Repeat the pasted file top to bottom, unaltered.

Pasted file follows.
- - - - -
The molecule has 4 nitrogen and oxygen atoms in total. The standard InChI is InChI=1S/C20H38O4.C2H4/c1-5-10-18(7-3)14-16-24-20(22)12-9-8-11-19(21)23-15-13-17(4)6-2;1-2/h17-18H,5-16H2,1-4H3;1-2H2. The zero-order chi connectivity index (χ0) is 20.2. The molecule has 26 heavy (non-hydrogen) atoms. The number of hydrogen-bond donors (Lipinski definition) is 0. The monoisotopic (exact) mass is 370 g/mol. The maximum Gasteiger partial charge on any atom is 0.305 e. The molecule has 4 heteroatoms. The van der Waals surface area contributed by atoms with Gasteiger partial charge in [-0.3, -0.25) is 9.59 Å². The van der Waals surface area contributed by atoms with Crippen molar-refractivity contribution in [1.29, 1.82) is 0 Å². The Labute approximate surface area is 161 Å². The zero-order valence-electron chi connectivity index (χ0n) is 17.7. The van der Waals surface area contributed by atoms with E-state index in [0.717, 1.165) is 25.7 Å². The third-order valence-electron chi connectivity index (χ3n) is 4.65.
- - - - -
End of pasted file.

The molecule has 4 nitrogen and oxygen atoms in total. The standard InChI is InChI=1S/C20H38O4.C2H4/c1-5-10-18(7-3)14-16-24-20(22)12-9-8-11-19(21)23-15-13-17(4)6-2;1-2/h17-18H,5-16H2,1-4H3;1-2H2. The zero-order chi connectivity index (χ0) is 20.2. The molecule has 26 heavy (non-hydrogen) atoms. The number of hydrogen-bond donors (Lipinski definition) is 0. The monoisotopic (exact) mass is 370 g/mol. The maximum Gasteiger partial charge on any atom is 0.305 e. The molecule has 4 heteroatoms. The van der Waals surface area contributed by atoms with Gasteiger partial charge in [-0.3, -0.25) is 9.59 Å². The van der Waals surface area contributed by atoms with Crippen molar-refractivity contribution in [1.29, 1.82) is 0 Å². The Labute approximate surface area is 161 Å². The zero-order valence-electron chi connectivity index (χ0n) is 17.7. The van der Waals surface area contributed by atoms with E-state index in [0.717, 1.165) is 25.7 Å². The third-order valence-electron chi connectivity index (χ3n) is 4.65.